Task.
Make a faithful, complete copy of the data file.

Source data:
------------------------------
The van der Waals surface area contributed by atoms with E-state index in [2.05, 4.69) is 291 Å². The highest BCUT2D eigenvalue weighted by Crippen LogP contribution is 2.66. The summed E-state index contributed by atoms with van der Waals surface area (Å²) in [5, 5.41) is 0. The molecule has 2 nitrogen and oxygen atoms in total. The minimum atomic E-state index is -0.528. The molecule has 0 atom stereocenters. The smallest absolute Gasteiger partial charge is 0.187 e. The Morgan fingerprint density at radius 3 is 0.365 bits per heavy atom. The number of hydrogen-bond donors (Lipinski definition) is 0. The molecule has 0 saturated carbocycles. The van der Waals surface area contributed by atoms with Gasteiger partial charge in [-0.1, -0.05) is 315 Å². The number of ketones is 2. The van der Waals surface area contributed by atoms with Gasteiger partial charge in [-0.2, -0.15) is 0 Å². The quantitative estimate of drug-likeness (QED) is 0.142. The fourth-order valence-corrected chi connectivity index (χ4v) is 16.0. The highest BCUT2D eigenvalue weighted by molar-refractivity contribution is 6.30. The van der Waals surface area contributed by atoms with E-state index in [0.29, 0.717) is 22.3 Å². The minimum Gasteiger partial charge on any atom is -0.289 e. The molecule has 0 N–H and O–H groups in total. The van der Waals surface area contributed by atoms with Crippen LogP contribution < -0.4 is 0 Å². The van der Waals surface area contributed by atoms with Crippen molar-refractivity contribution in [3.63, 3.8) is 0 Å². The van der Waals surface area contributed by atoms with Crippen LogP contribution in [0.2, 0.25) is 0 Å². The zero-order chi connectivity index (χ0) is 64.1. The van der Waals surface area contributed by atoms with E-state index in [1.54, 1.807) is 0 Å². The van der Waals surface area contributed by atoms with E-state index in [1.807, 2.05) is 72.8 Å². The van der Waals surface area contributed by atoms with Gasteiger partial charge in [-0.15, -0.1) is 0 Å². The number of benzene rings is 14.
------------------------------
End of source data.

The van der Waals surface area contributed by atoms with E-state index in [2.05, 4.69) is 291 Å². The highest BCUT2D eigenvalue weighted by Crippen LogP contribution is 2.66. The summed E-state index contributed by atoms with van der Waals surface area (Å²) in [5, 5.41) is 0. The molecule has 2 nitrogen and oxygen atoms in total. The minimum atomic E-state index is -0.528. The molecule has 0 atom stereocenters. The smallest absolute Gasteiger partial charge is 0.187 e. The Morgan fingerprint density at radius 3 is 0.365 bits per heavy atom. The number of hydrogen-bond donors (Lipinski definition) is 0. The molecule has 0 saturated carbocycles. The van der Waals surface area contributed by atoms with Gasteiger partial charge in [-0.1, -0.05) is 315 Å². The number of ketones is 2. The van der Waals surface area contributed by atoms with Gasteiger partial charge in [-0.2, -0.15) is 0 Å². The quantitative estimate of drug-likeness (QED) is 0.142. The fourth-order valence-corrected chi connectivity index (χ4v) is 16.0. The highest BCUT2D eigenvalue weighted by molar-refractivity contribution is 6.30. The van der Waals surface area contributed by atoms with E-state index in [0.29, 0.717) is 22.3 Å². The minimum Gasteiger partial charge on any atom is -0.289 e. The molecule has 0 N–H and O–H groups in total. The van der Waals surface area contributed by atoms with Crippen LogP contribution < -0.4 is 0 Å². The van der Waals surface area contributed by atoms with Crippen molar-refractivity contribution in [3.63, 3.8) is 0 Å². The van der Waals surface area contributed by atoms with Crippen LogP contribution in [0.2, 0.25) is 0 Å². The zero-order chi connectivity index (χ0) is 64.1. The van der Waals surface area contributed by atoms with E-state index in [1.54, 1.807) is 0 Å². The van der Waals surface area contributed by atoms with E-state index in [1.807, 2.05) is 72.8 Å². The van der Waals surface area contributed by atoms with Gasteiger partial charge in [-0.15, -0.1) is 0 Å². The number of benzene rings is 14.